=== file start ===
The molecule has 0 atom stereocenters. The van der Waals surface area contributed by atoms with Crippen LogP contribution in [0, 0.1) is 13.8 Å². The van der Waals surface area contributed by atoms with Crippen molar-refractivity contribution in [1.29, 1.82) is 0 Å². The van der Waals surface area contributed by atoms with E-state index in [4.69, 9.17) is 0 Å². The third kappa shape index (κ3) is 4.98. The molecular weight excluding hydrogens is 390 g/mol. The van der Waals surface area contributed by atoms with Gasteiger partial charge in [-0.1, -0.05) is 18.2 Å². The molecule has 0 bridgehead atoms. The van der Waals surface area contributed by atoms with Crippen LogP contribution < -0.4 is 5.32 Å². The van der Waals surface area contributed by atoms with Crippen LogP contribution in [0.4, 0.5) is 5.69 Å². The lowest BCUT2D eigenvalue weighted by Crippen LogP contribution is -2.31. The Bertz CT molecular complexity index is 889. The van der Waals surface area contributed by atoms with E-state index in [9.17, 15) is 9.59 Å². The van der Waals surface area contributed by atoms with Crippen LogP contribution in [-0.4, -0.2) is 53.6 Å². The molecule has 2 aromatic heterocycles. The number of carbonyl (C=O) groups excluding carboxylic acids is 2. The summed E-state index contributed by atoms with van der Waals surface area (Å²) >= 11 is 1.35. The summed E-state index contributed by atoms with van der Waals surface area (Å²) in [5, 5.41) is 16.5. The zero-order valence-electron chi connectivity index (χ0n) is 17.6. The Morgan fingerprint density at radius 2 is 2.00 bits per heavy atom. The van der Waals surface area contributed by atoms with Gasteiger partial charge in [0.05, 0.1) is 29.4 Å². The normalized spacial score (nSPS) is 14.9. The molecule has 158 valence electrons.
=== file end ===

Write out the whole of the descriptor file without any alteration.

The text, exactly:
The molecule has 0 atom stereocenters. The van der Waals surface area contributed by atoms with Crippen LogP contribution in [0, 0.1) is 13.8 Å². The van der Waals surface area contributed by atoms with Crippen molar-refractivity contribution in [1.29, 1.82) is 0 Å². The van der Waals surface area contributed by atoms with E-state index in [4.69, 9.17) is 0 Å². The third kappa shape index (κ3) is 4.98. The molecular weight excluding hydrogens is 390 g/mol. The van der Waals surface area contributed by atoms with Gasteiger partial charge in [-0.1, -0.05) is 18.2 Å². The molecule has 0 bridgehead atoms. The van der Waals surface area contributed by atoms with Crippen LogP contribution < -0.4 is 5.32 Å². The van der Waals surface area contributed by atoms with Crippen LogP contribution in [0.4, 0.5) is 5.69 Å². The lowest BCUT2D eigenvalue weighted by Crippen LogP contribution is -2.31. The Bertz CT molecular complexity index is 889. The van der Waals surface area contributed by atoms with E-state index in [9.17, 15) is 9.59 Å². The van der Waals surface area contributed by atoms with Crippen LogP contribution in [-0.4, -0.2) is 53.6 Å². The molecule has 2 aromatic heterocycles. The number of carbonyl (C=O) groups excluding carboxylic acids is 2. The summed E-state index contributed by atoms with van der Waals surface area (Å²) >= 11 is 1.35. The summed E-state index contributed by atoms with van der Waals surface area (Å²) in [5, 5.41) is 16.5. The zero-order valence-electron chi connectivity index (χ0n) is 17.6. The Morgan fingerprint density at radius 2 is 2.00 bits per heavy atom. The van der Waals surface area contributed by atoms with Gasteiger partial charge in [0.05, 0.1) is 29.4 Å². The normalized spacial score (nSPS) is 14.9. The molecule has 158 valence electrons.